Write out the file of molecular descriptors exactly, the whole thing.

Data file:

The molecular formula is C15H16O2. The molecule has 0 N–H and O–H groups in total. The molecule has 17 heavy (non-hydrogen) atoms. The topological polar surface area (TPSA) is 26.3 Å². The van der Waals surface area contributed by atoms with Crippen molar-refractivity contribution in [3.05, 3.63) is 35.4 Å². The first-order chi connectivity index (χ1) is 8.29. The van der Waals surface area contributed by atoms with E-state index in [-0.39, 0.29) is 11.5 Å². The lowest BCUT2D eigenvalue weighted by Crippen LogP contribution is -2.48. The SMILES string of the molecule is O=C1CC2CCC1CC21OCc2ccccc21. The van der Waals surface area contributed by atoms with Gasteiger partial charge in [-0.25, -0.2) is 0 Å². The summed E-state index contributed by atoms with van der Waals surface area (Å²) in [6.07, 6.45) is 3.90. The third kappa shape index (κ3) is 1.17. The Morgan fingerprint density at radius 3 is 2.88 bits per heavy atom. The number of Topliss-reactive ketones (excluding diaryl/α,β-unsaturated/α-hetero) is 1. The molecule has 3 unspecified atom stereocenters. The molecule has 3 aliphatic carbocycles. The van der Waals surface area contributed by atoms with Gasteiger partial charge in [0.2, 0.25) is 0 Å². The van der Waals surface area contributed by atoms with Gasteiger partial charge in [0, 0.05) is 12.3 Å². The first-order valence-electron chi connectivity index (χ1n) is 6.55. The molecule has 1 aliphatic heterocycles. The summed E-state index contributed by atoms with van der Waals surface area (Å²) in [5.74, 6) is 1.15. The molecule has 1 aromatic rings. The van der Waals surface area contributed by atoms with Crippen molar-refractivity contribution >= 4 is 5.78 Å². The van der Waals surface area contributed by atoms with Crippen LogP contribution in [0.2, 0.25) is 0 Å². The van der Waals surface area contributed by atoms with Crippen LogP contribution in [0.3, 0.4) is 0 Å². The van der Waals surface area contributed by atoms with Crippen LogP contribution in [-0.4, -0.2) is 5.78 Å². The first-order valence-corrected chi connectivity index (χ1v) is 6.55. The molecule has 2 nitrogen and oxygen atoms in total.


The molecular formula is C15H16O2. The molecule has 0 N–H and O–H groups in total. The molecule has 17 heavy (non-hydrogen) atoms. The topological polar surface area (TPSA) is 26.3 Å². The van der Waals surface area contributed by atoms with Crippen molar-refractivity contribution in [3.05, 3.63) is 35.4 Å². The first-order chi connectivity index (χ1) is 8.29. The van der Waals surface area contributed by atoms with E-state index in [-0.39, 0.29) is 11.5 Å². The lowest BCUT2D eigenvalue weighted by Crippen LogP contribution is -2.48. The SMILES string of the molecule is O=C1CC2CCC1CC21OCc2ccccc21. The van der Waals surface area contributed by atoms with Gasteiger partial charge in [-0.25, -0.2) is 0 Å². The summed E-state index contributed by atoms with van der Waals surface area (Å²) in [6.07, 6.45) is 3.90. The third kappa shape index (κ3) is 1.17. The Morgan fingerprint density at radius 3 is 2.88 bits per heavy atom. The number of Topliss-reactive ketones (excluding diaryl/α,β-unsaturated/α-hetero) is 1. The molecule has 3 unspecified atom stereocenters. The molecule has 3 aliphatic carbocycles. The van der Waals surface area contributed by atoms with Gasteiger partial charge in [0.2, 0.25) is 0 Å². The van der Waals surface area contributed by atoms with Gasteiger partial charge in [0, 0.05) is 12.3 Å². The first-order valence-electron chi connectivity index (χ1n) is 6.55. The molecule has 1 aliphatic heterocycles. The summed E-state index contributed by atoms with van der Waals surface area (Å²) in [5.74, 6) is 1.15. The molecule has 1 aromatic rings. The van der Waals surface area contributed by atoms with Crippen molar-refractivity contribution >= 4 is 5.78 Å². The van der Waals surface area contributed by atoms with Crippen LogP contribution in [0.2, 0.25) is 0 Å². The van der Waals surface area contributed by atoms with Crippen LogP contribution in [0.3, 0.4) is 0 Å². The van der Waals surface area contributed by atoms with Crippen LogP contribution in [-0.4, -0.2) is 5.78 Å². The first-order valence-corrected chi connectivity index (χ1v) is 6.55. The molecule has 2 nitrogen and oxygen atoms in total.